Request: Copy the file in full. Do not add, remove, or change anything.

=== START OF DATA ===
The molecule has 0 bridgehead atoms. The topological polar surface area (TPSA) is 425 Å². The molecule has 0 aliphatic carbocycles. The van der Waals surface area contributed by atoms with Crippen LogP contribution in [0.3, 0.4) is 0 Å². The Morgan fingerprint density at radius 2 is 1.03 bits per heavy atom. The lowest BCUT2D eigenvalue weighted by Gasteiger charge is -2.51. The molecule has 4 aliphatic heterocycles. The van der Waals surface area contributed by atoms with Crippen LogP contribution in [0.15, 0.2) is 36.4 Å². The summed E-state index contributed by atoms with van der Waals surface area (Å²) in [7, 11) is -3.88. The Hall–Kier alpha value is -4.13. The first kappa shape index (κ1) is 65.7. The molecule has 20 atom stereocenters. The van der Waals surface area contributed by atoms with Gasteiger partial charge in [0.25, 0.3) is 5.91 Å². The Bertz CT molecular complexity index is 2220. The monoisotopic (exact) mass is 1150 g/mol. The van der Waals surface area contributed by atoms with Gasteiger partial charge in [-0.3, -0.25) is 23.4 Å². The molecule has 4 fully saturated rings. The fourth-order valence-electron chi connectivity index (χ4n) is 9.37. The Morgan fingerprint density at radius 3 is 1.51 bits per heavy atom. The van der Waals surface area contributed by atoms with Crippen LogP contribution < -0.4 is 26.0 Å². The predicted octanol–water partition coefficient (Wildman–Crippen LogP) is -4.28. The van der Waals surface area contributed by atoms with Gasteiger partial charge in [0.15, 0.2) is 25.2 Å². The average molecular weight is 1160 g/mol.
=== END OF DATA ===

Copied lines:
The molecule has 0 bridgehead atoms. The topological polar surface area (TPSA) is 425 Å². The molecule has 0 aliphatic carbocycles. The van der Waals surface area contributed by atoms with Crippen LogP contribution in [0.3, 0.4) is 0 Å². The Morgan fingerprint density at radius 2 is 1.03 bits per heavy atom. The lowest BCUT2D eigenvalue weighted by Gasteiger charge is -2.51. The molecule has 4 aliphatic heterocycles. The van der Waals surface area contributed by atoms with Crippen LogP contribution in [0.15, 0.2) is 36.4 Å². The summed E-state index contributed by atoms with van der Waals surface area (Å²) in [7, 11) is -3.88. The Hall–Kier alpha value is -4.13. The first kappa shape index (κ1) is 65.7. The molecule has 20 atom stereocenters. The van der Waals surface area contributed by atoms with Gasteiger partial charge in [0.25, 0.3) is 5.91 Å². The Bertz CT molecular complexity index is 2220. The monoisotopic (exact) mass is 1150 g/mol. The van der Waals surface area contributed by atoms with Gasteiger partial charge in [-0.3, -0.25) is 23.4 Å². The molecule has 4 fully saturated rings. The fourth-order valence-electron chi connectivity index (χ4n) is 9.37. The Morgan fingerprint density at radius 3 is 1.51 bits per heavy atom. The van der Waals surface area contributed by atoms with Crippen LogP contribution < -0.4 is 26.0 Å². The predicted octanol–water partition coefficient (Wildman–Crippen LogP) is -4.28. The van der Waals surface area contributed by atoms with Gasteiger partial charge in [0.15, 0.2) is 25.2 Å². The average molecular weight is 1160 g/mol.